Our Spoons Came From Woolworths by Barbara Comyns – After reading the gut wrenching Persephones it was refreshing to read this funny, messy and kooky novel set among a group of artists in London during the thirties. Not that bad things don’t happen here – they do, and some really pretty things awful too, but Comyns has a way of making dire poverty, marital troubles, a horrific childbirth experience, depression, death and displacement seem like a grand adventure.

What a wonderful month of reading I had!

Disclaimer by Renée Knight


One of my very favorite genres is the ‘suburban suspense’ or ‘domestic suspense’ novel. Books like The Girl on the Train, Gone Girl, etc. They can be extremely well done with vivid writing, well drawn characters and clever, tight plotting. Or they can be predictable, messy and dull. Thankfully, Disclaimer is in the former category. It is an excellent example of this particular brand of novel.

The story is told in alternating chapters first from the viewpoint of the revengeful stalker who is trying to ruin the life of an award-winning documentary filmmaker, and then from the filmmaker, Catherine’s, point of view. Twenty years previously the stalker’s son died and he’s convinced that Catherine was the cause. His late wife wrote a fictionalized version of the accident that killed their son and the stalker has found it, self-published it and made sure that Catherine, her husband and her son have seen it. Though it is fictionalized there’s enough truth in it for Catherine’s husband to realize that it is about her and their marriage and family is utterly devastated. As the novel progresses, the suspense increases and the stalker gets angrier – the stalker wants more than to ruin Catherine’s life – he wants to end it. But then the plot takes quite a turn, something I didn’t see coming at all – and it left me breathless and quietly horrified.

Disclaimer is not only an excellent suspense novel but a novel that makes you question your own assumptions about how well you really know people, even your own family. I think this is a stunning novel and if you are in the mood for a meditative page-turner this summer this is the book for you.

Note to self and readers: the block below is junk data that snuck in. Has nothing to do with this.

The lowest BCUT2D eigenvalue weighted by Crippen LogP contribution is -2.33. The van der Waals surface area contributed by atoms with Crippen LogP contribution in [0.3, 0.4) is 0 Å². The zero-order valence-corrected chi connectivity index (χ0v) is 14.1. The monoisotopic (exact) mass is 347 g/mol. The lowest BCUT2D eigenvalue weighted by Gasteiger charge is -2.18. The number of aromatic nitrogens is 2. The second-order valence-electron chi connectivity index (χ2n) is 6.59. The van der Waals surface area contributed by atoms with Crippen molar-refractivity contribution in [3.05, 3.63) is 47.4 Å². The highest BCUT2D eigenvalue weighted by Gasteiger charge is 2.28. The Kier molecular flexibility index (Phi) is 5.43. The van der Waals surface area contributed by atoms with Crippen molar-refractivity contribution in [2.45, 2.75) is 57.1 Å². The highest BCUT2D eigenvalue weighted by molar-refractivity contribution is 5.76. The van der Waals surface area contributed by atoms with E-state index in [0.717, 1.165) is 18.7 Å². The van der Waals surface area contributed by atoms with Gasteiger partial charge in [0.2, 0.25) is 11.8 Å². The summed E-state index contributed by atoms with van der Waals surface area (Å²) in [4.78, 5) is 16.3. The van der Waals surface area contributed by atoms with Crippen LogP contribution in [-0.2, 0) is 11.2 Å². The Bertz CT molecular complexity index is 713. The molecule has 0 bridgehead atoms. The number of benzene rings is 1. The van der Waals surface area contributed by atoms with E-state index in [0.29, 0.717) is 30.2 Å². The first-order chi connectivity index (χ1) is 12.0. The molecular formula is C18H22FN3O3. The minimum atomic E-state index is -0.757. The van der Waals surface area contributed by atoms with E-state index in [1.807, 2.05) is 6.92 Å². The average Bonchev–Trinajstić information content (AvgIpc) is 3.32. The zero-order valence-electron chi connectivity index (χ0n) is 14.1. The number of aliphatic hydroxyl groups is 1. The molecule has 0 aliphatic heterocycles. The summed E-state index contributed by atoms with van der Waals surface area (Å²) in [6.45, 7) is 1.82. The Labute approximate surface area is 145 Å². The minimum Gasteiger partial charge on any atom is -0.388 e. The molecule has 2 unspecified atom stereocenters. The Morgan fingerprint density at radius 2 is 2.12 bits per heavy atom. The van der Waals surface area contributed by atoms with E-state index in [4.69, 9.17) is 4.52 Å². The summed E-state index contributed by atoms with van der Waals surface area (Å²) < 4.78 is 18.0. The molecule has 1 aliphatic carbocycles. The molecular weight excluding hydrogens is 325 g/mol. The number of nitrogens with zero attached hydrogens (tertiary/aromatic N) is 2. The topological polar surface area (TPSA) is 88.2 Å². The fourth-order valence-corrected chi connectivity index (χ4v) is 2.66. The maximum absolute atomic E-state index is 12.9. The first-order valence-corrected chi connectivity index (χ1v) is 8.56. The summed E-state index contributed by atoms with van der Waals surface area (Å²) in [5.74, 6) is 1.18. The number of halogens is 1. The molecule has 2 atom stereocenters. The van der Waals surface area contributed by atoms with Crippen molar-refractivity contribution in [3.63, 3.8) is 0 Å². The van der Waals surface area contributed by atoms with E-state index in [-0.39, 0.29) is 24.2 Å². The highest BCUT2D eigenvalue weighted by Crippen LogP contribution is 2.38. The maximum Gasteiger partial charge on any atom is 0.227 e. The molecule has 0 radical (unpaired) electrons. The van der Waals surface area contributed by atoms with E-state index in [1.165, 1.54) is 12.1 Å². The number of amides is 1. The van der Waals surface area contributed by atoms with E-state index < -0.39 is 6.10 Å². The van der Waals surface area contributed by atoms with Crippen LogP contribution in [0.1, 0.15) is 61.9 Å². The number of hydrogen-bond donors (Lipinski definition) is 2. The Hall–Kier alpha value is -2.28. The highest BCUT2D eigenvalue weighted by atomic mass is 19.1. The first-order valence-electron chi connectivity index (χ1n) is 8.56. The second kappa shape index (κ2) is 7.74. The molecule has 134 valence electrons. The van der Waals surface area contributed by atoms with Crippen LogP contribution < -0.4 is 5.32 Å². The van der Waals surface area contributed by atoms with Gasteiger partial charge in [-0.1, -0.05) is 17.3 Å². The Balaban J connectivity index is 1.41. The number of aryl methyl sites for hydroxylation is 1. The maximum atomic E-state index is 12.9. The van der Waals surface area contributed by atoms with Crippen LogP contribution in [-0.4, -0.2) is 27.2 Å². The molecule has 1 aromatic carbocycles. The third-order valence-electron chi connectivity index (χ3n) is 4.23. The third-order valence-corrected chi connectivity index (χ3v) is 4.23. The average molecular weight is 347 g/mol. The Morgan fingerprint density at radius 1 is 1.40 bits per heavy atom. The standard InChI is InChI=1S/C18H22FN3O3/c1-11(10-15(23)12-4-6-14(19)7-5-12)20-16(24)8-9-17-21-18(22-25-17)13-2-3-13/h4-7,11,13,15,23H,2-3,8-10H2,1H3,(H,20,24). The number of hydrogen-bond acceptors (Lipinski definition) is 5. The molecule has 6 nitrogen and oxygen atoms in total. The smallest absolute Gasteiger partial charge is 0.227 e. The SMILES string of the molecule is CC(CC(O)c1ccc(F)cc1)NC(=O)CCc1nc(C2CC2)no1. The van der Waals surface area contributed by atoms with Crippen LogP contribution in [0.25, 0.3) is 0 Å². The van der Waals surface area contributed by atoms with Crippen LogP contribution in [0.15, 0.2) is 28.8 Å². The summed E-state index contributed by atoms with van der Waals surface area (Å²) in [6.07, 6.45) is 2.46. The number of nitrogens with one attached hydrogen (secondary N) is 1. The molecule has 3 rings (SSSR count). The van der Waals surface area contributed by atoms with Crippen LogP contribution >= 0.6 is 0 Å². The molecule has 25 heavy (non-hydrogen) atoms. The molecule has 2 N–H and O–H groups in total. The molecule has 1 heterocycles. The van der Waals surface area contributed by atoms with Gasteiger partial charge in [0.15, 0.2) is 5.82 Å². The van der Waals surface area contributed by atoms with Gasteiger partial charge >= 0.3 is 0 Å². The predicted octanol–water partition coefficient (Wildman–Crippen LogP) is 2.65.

The Girl on the Train by Paula Hawkins

girl on train

So the first book I finished in 2015 is the gripping, twisty, clever, nail-biting mystery that is being advertised as ‘the next Gone Girl‘. Whether it will have that kind of success or not (the film rights have already been bought) I don’t know or care, I just enjoyed the experience of reading this very well-written thriller.

The novel has three narrators and we see parts of the story from each perspective. The main narrative follows Rachel, a thirty-something alcoholic who can’t get over her ex-husband. Not wanting to tell her roommate that she’s been fired from her job she still takes the 8.04 train every day into London where she drinks in the park or hangs out in the library. One of the houses the train passes on her journey into town captures her interest and she looks for the inhabitants, whom she has mythologized in her mind as the perfect couple, every time the train goes by.

As her drinking gets worse she antagonizes her ex-husband and his new wife to the point of hatred (on their part) and frustrates her roommate. Then one Saturday night she blacks out and can’t remember where she went or what she did except for vague flashes of falling and of fighting. When the wife of her perfect couple goes missing on the same day Rachel wonders if her missing memories hold the key to solving the woman’s disappearance.

Like all good thrillers, this novel has many layers so I don’t want to say too much about the plot as part of the fun of the story is peeling back the layers for yourself. It is not as dark or gleefully twisted as Gone Girl (which is just fine by me) but still holds the reader in thrall in a most delicious way. I wouldn’t suggest this for fans of Gone Girl – I’d suggest it for anyone who likes complex, highly suspenseful novels, unreliable narrators and page-turning puzzlement.

The Ivy Tree by Mary Stewart